7 “But when he saw many of the Pharisees and Sadducees coming to his baptism, he said to them, “You brood of vipers! Who warned you to flee from the wrath to come? 8 Bear fruit in keeping with repentance.” (Matthew 3:7-8 ESV)
John the Baptist confronted the hypocritical Pharisees and the Sadducees who came to him. He called them snakes. He also announced to them that they were facing the judgment of Almighty God.
John them commanded the religious leaders to “bear fruit in keeping with repentance.” What did this statement mean?
The command to bear (ποιέω; poieō) means to construct or accomplish something. What was to be accomplished was the bearing of spiritual fruit (καρπός; karpos). John used the word fruit to refer to the religious leaders’ actions, deeds, or works.
That this fruit John spoke of was godly in nature and behavior is found in the word repentance (μετάνοια; metanoia). Repentance meant a change within the inner soul of an individual. It meant to regret, and feel remorse for what one has done, or what has not been done but should have been.
Repentance, then and now, refers to a change of thinking, feeling and choosing regarding sin. True believers in Christ are to turn from their sin. Concurrently, they are also to turn to God with a trust in, commitment to, a dependence upon and a worship of Him alone through the person and work of Jesus Christ.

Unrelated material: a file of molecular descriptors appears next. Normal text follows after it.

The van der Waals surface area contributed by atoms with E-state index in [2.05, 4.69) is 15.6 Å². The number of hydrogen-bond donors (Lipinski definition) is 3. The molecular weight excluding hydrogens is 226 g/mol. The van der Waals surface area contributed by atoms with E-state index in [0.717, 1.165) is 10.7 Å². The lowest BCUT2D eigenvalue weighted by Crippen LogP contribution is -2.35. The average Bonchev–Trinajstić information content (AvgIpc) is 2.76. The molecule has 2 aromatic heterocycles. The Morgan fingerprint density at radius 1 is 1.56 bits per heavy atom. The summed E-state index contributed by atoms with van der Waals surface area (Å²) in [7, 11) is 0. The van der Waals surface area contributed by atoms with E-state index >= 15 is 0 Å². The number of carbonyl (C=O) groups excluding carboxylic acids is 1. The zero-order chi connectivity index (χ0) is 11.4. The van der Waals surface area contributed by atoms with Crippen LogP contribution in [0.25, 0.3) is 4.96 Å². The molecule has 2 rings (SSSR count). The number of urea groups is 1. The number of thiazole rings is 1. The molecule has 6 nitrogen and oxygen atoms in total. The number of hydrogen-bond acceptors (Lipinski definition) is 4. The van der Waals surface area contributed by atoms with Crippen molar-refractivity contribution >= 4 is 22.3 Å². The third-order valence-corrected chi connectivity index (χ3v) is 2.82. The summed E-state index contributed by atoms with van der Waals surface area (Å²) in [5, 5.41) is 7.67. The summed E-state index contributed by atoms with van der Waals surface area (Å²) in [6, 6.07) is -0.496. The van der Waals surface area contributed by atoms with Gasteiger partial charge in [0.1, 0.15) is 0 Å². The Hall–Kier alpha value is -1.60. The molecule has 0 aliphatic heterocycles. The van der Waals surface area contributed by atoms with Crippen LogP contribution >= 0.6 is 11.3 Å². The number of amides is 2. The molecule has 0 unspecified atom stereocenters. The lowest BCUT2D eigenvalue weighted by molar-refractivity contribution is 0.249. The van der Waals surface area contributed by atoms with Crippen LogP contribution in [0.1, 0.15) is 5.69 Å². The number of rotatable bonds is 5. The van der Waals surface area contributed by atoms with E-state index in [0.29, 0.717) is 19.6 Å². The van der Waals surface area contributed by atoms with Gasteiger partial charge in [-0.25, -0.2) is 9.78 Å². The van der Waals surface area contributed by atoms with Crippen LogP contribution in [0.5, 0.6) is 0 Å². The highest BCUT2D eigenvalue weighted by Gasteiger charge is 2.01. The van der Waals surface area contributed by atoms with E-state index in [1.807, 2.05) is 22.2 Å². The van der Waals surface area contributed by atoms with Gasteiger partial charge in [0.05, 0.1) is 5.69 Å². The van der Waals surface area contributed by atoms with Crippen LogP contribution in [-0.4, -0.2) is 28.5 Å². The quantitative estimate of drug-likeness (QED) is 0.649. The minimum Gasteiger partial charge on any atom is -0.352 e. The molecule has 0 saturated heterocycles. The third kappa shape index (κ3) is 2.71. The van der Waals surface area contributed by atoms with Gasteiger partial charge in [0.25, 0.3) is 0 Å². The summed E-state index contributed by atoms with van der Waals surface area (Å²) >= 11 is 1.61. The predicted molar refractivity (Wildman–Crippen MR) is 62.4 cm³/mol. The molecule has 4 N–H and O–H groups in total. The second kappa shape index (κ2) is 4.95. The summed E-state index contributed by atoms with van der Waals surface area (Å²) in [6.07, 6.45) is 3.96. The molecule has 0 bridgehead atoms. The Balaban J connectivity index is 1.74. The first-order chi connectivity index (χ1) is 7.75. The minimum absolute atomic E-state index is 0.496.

“The call for repentance on the part of man is a call for him to return to his creaturely and covenant dependence upon God,” writes one commentator. “Repentance is not just a feeling sorry, or changing one’s mind, but as a turning around, a complete alteration of the basic motivation and direction of one’s life.”
This was why John demanded baptism as a sign of this repentance. Repentance was not only for obvious sinners, but also for the self-righteous Jews. John’s baptism was an act of turning from sin and placing oneself at the mercy of the Lord of heaven and earth (Matt. 3:1-2; Mark 1:4; Luke 3:1-8; Acts 13:24; 19:1-4). Like John, Jesus also called for sinners to repent of their sins (Matt. 4:17; 11:20; 12:41; Mark 1:15; Luke 5:32; 10:13; 11:32; 13:1-5; 15:1-10; 16:30; 17:1-3; 24:47). Their message was the same.
“Understandably, these Pharisees became concerned when John the Baptist came calling for all the Jews to be baptized for the forgiveness of sin (Mark 1:4). Surely at least some Jews, they thought, such as the Pharisees, would not need to be baptized because of their holiness. That explains why the Pharisees were associated with the group of people sent from Jerusalem to investigate John the Baptist’s practice. He would need divine authority to make such an audacious claim that even the Pharisees needed baptism (John 1:24–25),” explains Dr. R. C. Sproul.
Repentance is acknowledging that you do not have a claim upon God. It also means to submit yourself to God without excuse or attempted self-righteous justification (Luke 18:9-14).
Have you repented of your sins and by faith received Jesus Christ as your Savior and Lord (John 1:12-13)? Are you evidencing your repentance by godly attitudes and behavior (Titus 2:11-13)?
Have a blessed day in the Lord.
Soli deo Gloria!